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Campus Notebook: Illinois man pleads guilty for threats to Rep. Rodney Davis

Details on book deals for two senators

Rep. Rodney Davis, R-Ill. received a death threat.
Rep. Rodney Davis, R-Ill. received a death threat. (Bill Clark/CQ Roll Call file photo)

An Illinois man has admitted to threatening to kill Rep. Rodney Davis, a guilty plea accepted July 24 in the U.S. District Court for the Central District of Illinois.

Randall E. Tarr was charged in January with threatening to assault and murder Davis, an Illinois Republican. According to a sworn affidavit by an FBI agent, Tarr called Davis’ congressional office in Decatur and left a voicemail accusing the lawmaker of “backing the Russians” and said, “I’d like to shoot your fucking head off you stupid motherf*****.”

The Nov. 25, 2019 voicemail was sent to the Capitol Police and eventually traced back to Tarr through caller ID. Capitol Police reached out to local police in Tarr’s hometown of Rochester, Ill., and asked them to investigate.

The FBI interviewed Tarr on the next day. He said a commercial about Davis had made him mad and then he called Davis’ office using the number in the commercial.

Davis, who is the top Republican on the House Administration Committee, which has oversight of the Capitol Police, said he was grateful for the work of law enforcement.

“I am extremely grateful for the work our men and women in law enforcement and the criminal justice system do every day to keep us all safe, including me and my family,” Davis said in an emailed statement.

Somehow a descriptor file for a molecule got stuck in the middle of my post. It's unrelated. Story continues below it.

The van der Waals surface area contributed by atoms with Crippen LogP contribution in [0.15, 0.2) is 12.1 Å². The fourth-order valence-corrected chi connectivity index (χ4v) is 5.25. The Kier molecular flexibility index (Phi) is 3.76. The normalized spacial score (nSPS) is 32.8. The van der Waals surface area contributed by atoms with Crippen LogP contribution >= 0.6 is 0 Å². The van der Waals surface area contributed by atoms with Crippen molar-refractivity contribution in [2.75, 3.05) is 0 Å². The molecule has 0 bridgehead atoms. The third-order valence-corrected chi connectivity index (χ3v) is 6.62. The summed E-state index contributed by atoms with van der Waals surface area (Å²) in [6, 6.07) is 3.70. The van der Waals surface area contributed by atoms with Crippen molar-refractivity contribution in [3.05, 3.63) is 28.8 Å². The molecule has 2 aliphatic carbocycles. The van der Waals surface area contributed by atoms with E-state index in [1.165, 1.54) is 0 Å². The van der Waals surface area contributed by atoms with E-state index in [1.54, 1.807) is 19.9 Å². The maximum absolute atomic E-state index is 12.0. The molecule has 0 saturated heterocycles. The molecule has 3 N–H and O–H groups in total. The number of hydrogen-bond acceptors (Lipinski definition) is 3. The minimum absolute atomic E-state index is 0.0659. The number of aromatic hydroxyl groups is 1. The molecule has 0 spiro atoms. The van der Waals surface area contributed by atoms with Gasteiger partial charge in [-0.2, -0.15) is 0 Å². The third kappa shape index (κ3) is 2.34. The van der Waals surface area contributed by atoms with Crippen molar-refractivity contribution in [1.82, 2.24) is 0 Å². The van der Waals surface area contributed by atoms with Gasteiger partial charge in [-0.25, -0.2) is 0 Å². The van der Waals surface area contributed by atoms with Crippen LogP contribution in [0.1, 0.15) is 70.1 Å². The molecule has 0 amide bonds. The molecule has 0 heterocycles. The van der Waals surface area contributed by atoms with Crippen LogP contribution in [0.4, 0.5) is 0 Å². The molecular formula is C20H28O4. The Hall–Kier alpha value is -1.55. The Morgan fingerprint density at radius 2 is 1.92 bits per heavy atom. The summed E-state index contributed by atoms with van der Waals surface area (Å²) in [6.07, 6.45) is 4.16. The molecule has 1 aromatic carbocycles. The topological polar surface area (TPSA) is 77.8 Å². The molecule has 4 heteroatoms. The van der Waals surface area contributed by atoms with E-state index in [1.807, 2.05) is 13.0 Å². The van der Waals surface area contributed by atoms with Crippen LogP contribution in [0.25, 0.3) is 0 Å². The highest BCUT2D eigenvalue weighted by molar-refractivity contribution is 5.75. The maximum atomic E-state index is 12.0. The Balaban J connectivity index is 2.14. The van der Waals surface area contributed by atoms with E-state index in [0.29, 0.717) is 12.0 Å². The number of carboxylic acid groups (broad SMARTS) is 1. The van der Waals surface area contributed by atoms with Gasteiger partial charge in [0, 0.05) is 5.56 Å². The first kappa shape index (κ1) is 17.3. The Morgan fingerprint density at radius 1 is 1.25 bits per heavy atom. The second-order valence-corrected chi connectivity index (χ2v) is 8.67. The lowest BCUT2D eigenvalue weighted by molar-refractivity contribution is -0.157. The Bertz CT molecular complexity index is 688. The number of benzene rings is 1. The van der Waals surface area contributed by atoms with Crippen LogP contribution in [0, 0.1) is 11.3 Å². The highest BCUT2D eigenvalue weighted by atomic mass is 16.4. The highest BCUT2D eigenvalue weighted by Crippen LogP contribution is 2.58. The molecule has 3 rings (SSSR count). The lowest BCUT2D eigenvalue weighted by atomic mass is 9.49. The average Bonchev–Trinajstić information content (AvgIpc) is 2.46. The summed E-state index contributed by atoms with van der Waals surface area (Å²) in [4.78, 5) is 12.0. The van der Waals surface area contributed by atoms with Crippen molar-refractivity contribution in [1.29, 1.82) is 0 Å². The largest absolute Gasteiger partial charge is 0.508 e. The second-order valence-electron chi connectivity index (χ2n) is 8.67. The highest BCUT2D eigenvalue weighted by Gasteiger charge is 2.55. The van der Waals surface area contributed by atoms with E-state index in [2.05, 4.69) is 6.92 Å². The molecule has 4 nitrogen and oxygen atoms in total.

Davis was one of the lawmakers present at the 2017 shooting during a congressional baseball practice that almost killed House Republican Whip Steve Scalise and injured others.

“After the attempted mass shooting on the baseball field three years ago, my staff and I take all threats seriously and report them to the U.S. Capitol Police. It is my hope that Mr. Tarr gets the counseling he needs,” Davis said.

Eva Malecki, a spokeswoman for the Capitol Police, did not respond to a request for comment.

Sen. Tom Cotton, R-Ark., has made some good money from his book.

Senate Book Deals

Sen. Tom Cotton made $252,500 in royalties from Harper Collins, according to his annual financial disclosure for 2019. The Arkansas Republican’s book, “Sacred Duty: A Soldier’s Tour at Arlington National Cemetery,” was published in May 2019.

Democratic Sen. Jon Tester of Montana received an advance of over $25,500 from Massie & McQuilkin, for a forthcoming book, “Grounded,” according to his 2019 financial disclosure.

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